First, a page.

A Z-shaped laser resonator (Fig. 1) has been designed with porro prism end reflector in Q-switch arm containing RTP Q-Switch and a suitably oriented waveplate. Two high extinction ratio polarizers with high damage threshold coatings have been employed such that s-component of polarization oscillates in the resonator. The gain arm consists of a φ3 x 72 mm Nd: YAG laser rod, pumped from one side by 3 x 5 bar laser diode array (LDA) matrix stack emitting total optical peak power of 740 W at 804 nm at 38 °C. On opposite side of LDA, a gold coated V-shaped reflector has been used to reflect any unabsorbed pump radiation. Thermoelectric coolers (TECs) have been employed to maintain the optimum temperature of LDA and the combined heat load from the pump chamber and TECs is distributed over the system base plate with four embedded heat pipes. Such cooling mechanism has eliminated the requirement of fins and fans in the laser system. Eye safe radiation is out-coupled through intra cavity KTA-OPO (5 x 5 x 20 mm3) placed in the gain arm, which includes Nd: YAG laser rod pump chamber. Input face of the x-cut KTA crystal is coated with HT @ 1064 nm and HR @ 1534 nm while output face is coated with HR @ 1064 nm and 70 % R @ 1534 nm. A motorized variable magnification (2-8X) beam expander has also been employed at the output to control the laser spot size at different ranges.

3.1 Metallic package


For eye safe wavelength generation from Nd: YAG laser, intracavity OPO design philosophy has been chosen as it gives advantages of stability, compactness, low threshold and high efficiency. KTA crystal6-7 is preferred over KTP due to large nonlinear coefficient, high figure of merit, higher optical damage threshold and high transparency range (350-5300 nm).


3.1   Resonator without OPO

Laser resonator as shown in Figure 1 with a high reflecting mirror replacing OPO crystal has been analyzed theoretically for calculating the laser (1064 nm) parameters by solving the rate equations. The Q-switched laser (1064 nm) output parameters were analyzed numerically by solving the coupled rate equations of photon (φ) and population inversion density (nl) 8-9.


  { dϕ dt =ϕ[ 2σ n l l t r 1 t c ] d n l dt =γσcϕ n l             (1)

Theoretical estimations were carried out for the available input powers from LDA to validate the design capability for generating required energies and pulse widths at 1064 nm. Estimated temporal variation of inversion density and photon density is shown in Fig. 2 for the parameters listed in Table 1.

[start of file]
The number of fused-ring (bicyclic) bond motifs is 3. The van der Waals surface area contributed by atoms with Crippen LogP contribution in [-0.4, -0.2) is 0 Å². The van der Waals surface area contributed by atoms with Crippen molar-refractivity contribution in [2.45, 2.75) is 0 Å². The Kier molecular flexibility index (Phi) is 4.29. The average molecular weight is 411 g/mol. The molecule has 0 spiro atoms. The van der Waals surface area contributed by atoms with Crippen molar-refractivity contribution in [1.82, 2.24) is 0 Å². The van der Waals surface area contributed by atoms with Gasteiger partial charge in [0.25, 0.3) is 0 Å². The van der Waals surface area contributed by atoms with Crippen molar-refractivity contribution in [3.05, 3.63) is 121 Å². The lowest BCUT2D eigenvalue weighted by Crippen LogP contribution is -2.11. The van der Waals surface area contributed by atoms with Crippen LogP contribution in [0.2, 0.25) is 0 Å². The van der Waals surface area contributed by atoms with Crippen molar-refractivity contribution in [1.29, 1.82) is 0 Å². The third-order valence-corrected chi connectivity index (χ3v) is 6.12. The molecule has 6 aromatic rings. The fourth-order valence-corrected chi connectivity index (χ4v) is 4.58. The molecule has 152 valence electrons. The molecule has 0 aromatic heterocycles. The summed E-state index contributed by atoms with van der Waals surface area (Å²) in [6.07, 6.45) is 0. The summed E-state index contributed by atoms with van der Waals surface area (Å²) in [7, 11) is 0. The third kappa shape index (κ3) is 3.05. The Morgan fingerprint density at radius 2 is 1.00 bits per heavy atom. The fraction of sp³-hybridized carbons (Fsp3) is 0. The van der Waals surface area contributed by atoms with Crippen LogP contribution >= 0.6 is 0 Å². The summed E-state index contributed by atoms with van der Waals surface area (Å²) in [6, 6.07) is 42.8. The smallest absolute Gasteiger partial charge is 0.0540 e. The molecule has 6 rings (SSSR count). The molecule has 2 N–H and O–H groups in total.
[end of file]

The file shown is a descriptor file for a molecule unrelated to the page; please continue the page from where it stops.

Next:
Figure 3 (a) and 3 (b) shows the effect of variation of input diode pump power (175 mJ, 260 mJ and 350 mJ) and output reflectivity on output energy and pulse widths respectively. Figure 4 shows the intracavity circulating energy in the resonator for carrying out intracavity operation. These results helped in selection of the diode peak power output for the generation of sufficient power at 1064 nm exceeding threshold intensity. Analyses of these results together with threshold calculations for OPO cavity as carried out in Section 3.2 are discussed together in Section 3.3.


Figure 1. Optical layout of laser resonator.



Figure 2. Temporal variation of inversion density and photon density .



Table 1. List of parameters.


3.2   Theoretical Estimation of Pump Laser Threshold Intensity for KTA OPO


KTA belongs to the orthorhombic crystal system, and therefore is optically biaxial. The indices of refraction for any propagation direction are given by the index ellipsoid defined by6


sin 2 θ cos 2 φ n 2 n x 2 + sin 2 θ sin 2 φ n 2 n y 2 + cos 2 θ n 2 n z 2 =0               (2)


where θ is the angle to the z axis, and φis the angle to the x axis in the x–y plane. The indices of refraction versus wavelength are given by Sellmeier equations6:


Figure 3.Variation of (a) output energy and (b) pulse width.


Figure 4. Intracavity circulating energy.


{ n x 2 =5.55552+ 0.04703 λ 2 0.04030 + 602.9734 λ 2 249.6806 n y 2 =5.70174+ 0.04837 λ 2 0.04706 + 647.9035 λ 2 254.7727 n z 2 =6.98362+ 0.06644 λ 2 0.05279 + 920.3789 λ 2 259.8645               (3)